regular payments to his mother. The fact that the registration of the motor
vehicle in question at the Registry of Motor Vehicles was in the Appellant's
mother's name is not determinative of the issue as that registration is simply
for the purpose of that statute. It should also be noted that the Nova Scotia
Supreme Court, Trial Division in cases dealing with the definition of “owner”
in the Motor Vehicle Act (Nova Scotia), have found that the person
registered as the “owner” is not always the “owner” (Greene et al. v. Everett
and Smith Ltd. (1978), 29 N.S.R. (2d) 139; Hardiman and Hardiman v. MacKichan
(1982), 51 N.S.R. (2d) 27, and Lundrigan Group Ltd. v. Hale
Holdings Limited (1986), 71 N.S.R. (2d) 413).
 As a result the
Appellant is entitled to deduct in computing his income for 2003 and 2004 the
capital cost allowance amounts that were claimed in relation to the motor vehicle.
 The Appellant, in his
Notice of Appeal, did not ask for costs in this matter. Noël J.A. of the
Federal Court of Appeal in Canada (Attorney General) v. Pascal, 2005 F.C.A. 31,
made the following comments:
After reviewing the record, I note that the
notice of motion which led to the dismissal of the appeal did not claim costs.
It is only in documentation submitted in support of the motion that the phrase
[TRANSLATION] "with costs" is found. Under rule 359(b), the
relief sought must be set out in the notice of motion. A party which fails to
set out the relief sought in its notice of motion should not be surprised when
it is not granted.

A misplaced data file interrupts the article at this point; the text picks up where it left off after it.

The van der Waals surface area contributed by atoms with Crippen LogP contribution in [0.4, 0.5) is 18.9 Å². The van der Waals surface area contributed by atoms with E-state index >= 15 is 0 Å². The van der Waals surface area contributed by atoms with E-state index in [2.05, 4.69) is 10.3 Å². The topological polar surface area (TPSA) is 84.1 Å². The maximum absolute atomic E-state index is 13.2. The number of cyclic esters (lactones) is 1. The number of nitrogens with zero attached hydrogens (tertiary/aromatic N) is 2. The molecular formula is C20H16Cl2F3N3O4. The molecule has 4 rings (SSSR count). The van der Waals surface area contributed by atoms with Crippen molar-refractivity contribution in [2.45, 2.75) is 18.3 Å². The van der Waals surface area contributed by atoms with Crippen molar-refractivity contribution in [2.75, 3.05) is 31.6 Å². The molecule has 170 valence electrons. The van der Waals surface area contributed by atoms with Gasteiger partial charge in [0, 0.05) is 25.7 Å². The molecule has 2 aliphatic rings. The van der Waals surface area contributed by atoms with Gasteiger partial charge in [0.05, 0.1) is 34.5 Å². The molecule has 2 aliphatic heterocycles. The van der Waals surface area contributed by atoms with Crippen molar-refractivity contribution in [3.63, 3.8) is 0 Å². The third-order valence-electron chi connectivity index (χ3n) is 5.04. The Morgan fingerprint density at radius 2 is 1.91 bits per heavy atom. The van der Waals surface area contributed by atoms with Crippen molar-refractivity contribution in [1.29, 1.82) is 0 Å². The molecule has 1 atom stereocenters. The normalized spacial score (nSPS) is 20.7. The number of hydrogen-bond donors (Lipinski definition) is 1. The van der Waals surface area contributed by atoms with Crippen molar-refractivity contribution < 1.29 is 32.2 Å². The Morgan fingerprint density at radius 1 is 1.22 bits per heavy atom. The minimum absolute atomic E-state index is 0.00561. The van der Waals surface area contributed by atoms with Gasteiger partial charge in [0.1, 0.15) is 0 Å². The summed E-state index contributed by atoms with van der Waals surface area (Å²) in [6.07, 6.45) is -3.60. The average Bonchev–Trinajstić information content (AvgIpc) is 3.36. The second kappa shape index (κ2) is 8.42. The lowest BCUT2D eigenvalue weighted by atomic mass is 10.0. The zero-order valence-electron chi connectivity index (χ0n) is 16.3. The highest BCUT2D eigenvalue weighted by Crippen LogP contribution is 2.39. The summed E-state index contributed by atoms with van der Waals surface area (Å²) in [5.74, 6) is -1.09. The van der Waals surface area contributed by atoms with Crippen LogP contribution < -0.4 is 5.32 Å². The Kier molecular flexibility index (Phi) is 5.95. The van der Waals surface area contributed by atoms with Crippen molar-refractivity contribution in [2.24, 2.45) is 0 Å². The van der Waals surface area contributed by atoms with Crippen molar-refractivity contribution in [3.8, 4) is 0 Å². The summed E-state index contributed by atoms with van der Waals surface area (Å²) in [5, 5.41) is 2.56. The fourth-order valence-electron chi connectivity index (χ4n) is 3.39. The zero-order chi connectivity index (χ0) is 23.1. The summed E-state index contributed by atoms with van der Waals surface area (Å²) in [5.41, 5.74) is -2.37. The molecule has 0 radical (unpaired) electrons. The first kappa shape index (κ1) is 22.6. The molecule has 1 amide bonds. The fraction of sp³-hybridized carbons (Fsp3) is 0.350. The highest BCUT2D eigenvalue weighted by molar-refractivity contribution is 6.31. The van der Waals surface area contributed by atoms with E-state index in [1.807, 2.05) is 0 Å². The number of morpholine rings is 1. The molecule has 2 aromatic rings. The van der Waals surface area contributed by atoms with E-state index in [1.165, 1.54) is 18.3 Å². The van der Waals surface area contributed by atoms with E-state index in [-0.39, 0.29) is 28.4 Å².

That case dealt with
the Federal Court Rules and not the Tax Court of Canada Rules
(Informal Procedure) ("Rules") which govern this
 Paragraph 4 of the Rules
provides as follows:
An appeal referred to in section 3 shall
be made in writing and set out, in general terms, the reasons for the appeal
and the relevant facts. An appeal may be brought by a notice in the form set
out in Schedule 4, but no special form of pleadings is required.
10 of the Rules provides as follows in relation to costs:
10. (1) Costs on an appeal shall be at
the discretion of the judge by whom the appeal is disposed of in the
circumstances set out in subsection 18.26(1) of the Act which reads as follows:
"18.26 (1) Where an appeal
referred to in section 18 is allowed, the Court
reimburse to the appellant the filing fee paid by the appellant under paragraph 18.15(3)(b);
the judgment reduces the aggregate of all amounts in issue or the amount of
interest in issue, or increases the amount of loss in issue, as the case may
be, by more than one-half, may award costs to the appellant in accordance with
the rules of Court."
 In my opinion, since
paragraph 4 of the Rules does not provide that the Appellant is required
to set out the relief sought in his Notice of Appeal and since the award of
costs is within the discretion of the judge hearing the case, costs may be
awarded in an informal procedure matter even though the Appellant has not
 The Federal Court of
Appeal in Finch v. The Queen, 2003 DTC 5501,  4 C.T.C. 172 stated
In our view, it was incumbent upon the
Tax Court judge to give the parties an opportunity to be heard on the issue of
costs before making the award.
 The award of costs in that case was a
significant lump sum award of $25,000 in costs. In my opinion, the above
comments of the Federal Court of Appeal are to be read in the context of that
case and therefore if costs are to be determined in accordance with the Rules,
there is no need to hear from the parties before such costs are awarded as
the amounts that can be recovered as costs are set out in the Rules.
Appellant's appeals are allowed, with costs to be determined in accordance with
Signed at Halifax, Nova Scotia, this 4th day of June 2007.
"Wyman W. Webb"